In Taiwan, household names including IKEA, Carrefour, KFC and Pizza Hut have already embraced animal welfare by committing to sourcing exclusively cage-free eggs. Animal-friendly companies are poised to reap economic rewards: sales of cage-free eggs at Carrefour have risen more than fivefold since the retailer first announced its cage-free policy, with cage-free options now accounting for nearly three quarters of all private label egg sales.[i]
Internationally, the European Union began phasing out battery cages in 1999, followed by a phase out of sow stalls starting 2001. Last year, the European Commission announced it intends to introduce legislation to ban all forms of cage farming by 2027.[ii]
In nearby South Korea, the government’s comprehensive animal welfare certification encompasses seven species and currently covers more than 15 million farmed animals.[iii] Further, South Korea enacted regulations requiring all cages for laying hens provide at least 750cm2 of space per bird by 2025 in an effort to address insecticide contamination and avian influenza outbreaks.[iv]
In contrast, Taiwanese authorities have been sluggish. According to a survey commissioned by the Council of Agriculture last year, 41% of egg farmers are unaware of Taiwan's guidelines, and 60% do not know the government offers low-interest loans for facilities that fulfil the guidelines.[v] [vi]
Earlier this year, Council of Agriculture Minister Chen Chi-Chung frankly admitted that the government “has not done enough on animal welfare” at the inaugural Animal Welfare and Food Transition Forum. The Minister also suggested animal welfare should follow the path of organic agriculture and threw his support behind specific legislation to promote animal welfare.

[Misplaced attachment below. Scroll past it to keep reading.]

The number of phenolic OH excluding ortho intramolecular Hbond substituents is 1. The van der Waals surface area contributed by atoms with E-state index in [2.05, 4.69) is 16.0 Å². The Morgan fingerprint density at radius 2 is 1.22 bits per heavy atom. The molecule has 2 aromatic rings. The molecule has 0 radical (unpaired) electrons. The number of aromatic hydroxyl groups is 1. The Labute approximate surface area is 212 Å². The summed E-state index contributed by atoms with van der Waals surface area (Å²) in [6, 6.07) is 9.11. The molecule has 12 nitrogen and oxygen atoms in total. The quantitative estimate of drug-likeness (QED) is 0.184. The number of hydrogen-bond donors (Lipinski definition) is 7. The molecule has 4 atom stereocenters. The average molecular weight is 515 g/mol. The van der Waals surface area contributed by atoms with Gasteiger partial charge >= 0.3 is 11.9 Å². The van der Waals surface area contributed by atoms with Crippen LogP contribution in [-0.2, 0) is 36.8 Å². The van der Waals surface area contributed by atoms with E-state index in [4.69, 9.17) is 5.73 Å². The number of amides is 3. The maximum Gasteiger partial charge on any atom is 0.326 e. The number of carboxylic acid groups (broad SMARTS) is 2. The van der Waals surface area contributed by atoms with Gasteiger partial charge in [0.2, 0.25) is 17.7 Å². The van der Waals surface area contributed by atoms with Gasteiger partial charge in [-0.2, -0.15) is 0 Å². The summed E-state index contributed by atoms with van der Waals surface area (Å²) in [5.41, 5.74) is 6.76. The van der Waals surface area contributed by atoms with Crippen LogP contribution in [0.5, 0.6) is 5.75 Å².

Legislator Chen Ting-fei said the results of the survey showed the Council of Agriculture is out-of-step with public expectations. In 2021, legislator Chen called on the authorities to establish an animal welfare and has proposed regulations to advance animal-friendly practices in the livestock and aquaculture sectors.
Research by Ling-Ching Fu, legal scholar at National Chengchi University, backs the idea, finding specific laws to promote welfare-friendly farming are needed in accordance with the principles of legal reservation and equality.[vii]
View the English summary of the survey results here.
Fang Chu Chune, Researcher
Environment and Animal Society of Taiwan (EAST)
Mobile: 0923 177 193
Office: (02) 2236 9735
The study surveyed Taiwanese adults of 20 years of age and above over landline and mobile phone. The survey was conducted using independent sampling by the National Chengchi University Election Study Center between July 13 and July 17, 2022.
[i] Hsieh, A. (2022, January 5). 請讓雞離開籠子！家樂福邀請Z世代從飲食選擇改善動物福利 [Let chickens leave cages! Carrefour appeals for Gen Z to improve animal welfare with their food choices]. foodNEXT. www.foodnext.net/news/industry/paper/5234664206
[ii] European Commission. (2021, June 30). European Citizens' Initiative: Commission to propose phasing out of cages for farm animals. ec.europa.eu/commission/presscorner/detail/en/ip_21_3297
[iii] As of November 2022, there were 416 farms certified under South Korea’s official animal welfare certification raising a total of 15.2 million animals. Retrieved November 22, 2022: www.animal.go.kr/front/awtis/certification/certificationList.do
[iv] Korea to beef up hygiene regulations on poultry farms. (2018, January 29). The Korea Herald. www.koreaherald.com/view.php?ud=20180129000668
[v] Same as 1
[vi] Regulations Governing Policy-Oriented Special Agricultural Loans. (2022). Article 7, Clause 4. https://law.moj.gov.tw/LawClass/LawAll.aspx?pcode=M0070066